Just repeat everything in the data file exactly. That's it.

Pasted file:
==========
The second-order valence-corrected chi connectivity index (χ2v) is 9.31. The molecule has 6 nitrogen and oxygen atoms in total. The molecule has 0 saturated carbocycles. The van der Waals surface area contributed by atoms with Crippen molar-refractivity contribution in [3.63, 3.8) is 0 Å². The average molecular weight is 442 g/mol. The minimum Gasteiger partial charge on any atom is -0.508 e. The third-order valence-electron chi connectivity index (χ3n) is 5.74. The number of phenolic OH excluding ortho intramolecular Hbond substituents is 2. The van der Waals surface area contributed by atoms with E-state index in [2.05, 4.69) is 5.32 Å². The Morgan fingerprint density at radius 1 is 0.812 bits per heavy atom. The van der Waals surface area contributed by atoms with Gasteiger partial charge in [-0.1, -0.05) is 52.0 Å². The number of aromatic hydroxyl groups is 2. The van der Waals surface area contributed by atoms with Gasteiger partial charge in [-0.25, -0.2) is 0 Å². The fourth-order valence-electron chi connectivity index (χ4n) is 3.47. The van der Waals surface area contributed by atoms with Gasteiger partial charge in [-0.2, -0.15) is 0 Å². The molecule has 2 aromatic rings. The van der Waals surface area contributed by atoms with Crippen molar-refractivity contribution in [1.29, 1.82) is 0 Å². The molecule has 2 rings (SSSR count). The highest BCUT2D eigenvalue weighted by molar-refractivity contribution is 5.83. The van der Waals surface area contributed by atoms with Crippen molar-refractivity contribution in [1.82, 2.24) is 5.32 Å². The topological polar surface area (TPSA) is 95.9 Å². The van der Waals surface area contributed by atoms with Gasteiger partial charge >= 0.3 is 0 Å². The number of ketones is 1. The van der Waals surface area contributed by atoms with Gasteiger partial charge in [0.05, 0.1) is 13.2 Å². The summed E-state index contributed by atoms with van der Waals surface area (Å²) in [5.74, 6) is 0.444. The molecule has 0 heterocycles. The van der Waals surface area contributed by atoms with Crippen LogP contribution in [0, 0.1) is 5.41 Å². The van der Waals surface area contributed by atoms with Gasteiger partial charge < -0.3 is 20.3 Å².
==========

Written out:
The second-order valence-corrected chi connectivity index (χ2v) is 9.31. The molecule has 6 nitrogen and oxygen atoms in total. The molecule has 0 saturated carbocycles. The van der Waals surface area contributed by atoms with Crippen molar-refractivity contribution in [3.63, 3.8) is 0 Å². The average molecular weight is 442 g/mol. The minimum Gasteiger partial charge on any atom is -0.508 e. The third-order valence-electron chi connectivity index (χ3n) is 5.74. The number of phenolic OH excluding ortho intramolecular Hbond substituents is 2. The van der Waals surface area contributed by atoms with E-state index in [2.05, 4.69) is 5.32 Å². The Morgan fingerprint density at radius 1 is 0.812 bits per heavy atom. The van der Waals surface area contributed by atoms with Gasteiger partial charge in [-0.1, -0.05) is 52.0 Å². The number of aromatic hydroxyl groups is 2. The van der Waals surface area contributed by atoms with Gasteiger partial charge in [-0.25, -0.2) is 0 Å². The fourth-order valence-electron chi connectivity index (χ4n) is 3.47. The van der Waals surface area contributed by atoms with Gasteiger partial charge in [-0.2, -0.15) is 0 Å². The molecule has 2 aromatic rings. The van der Waals surface area contributed by atoms with Crippen molar-refractivity contribution in [1.29, 1.82) is 0 Å². The molecule has 2 rings (SSSR count). The highest BCUT2D eigenvalue weighted by molar-refractivity contribution is 5.83. The van der Waals surface area contributed by atoms with Crippen molar-refractivity contribution in [1.82, 2.24) is 5.32 Å². The topological polar surface area (TPSA) is 95.9 Å². The van der Waals surface area contributed by atoms with Gasteiger partial charge >= 0.3 is 0 Å². The number of ketones is 1. The van der Waals surface area contributed by atoms with Gasteiger partial charge in [0.05, 0.1) is 13.2 Å². The summed E-state index contributed by atoms with van der Waals surface area (Å²) in [5.74, 6) is 0.444. The molecule has 0 heterocycles. The van der Waals surface area contributed by atoms with Crippen LogP contribution in [0, 0.1) is 5.41 Å². The van der Waals surface area contributed by atoms with Gasteiger partial charge < -0.3 is 20.3 Å².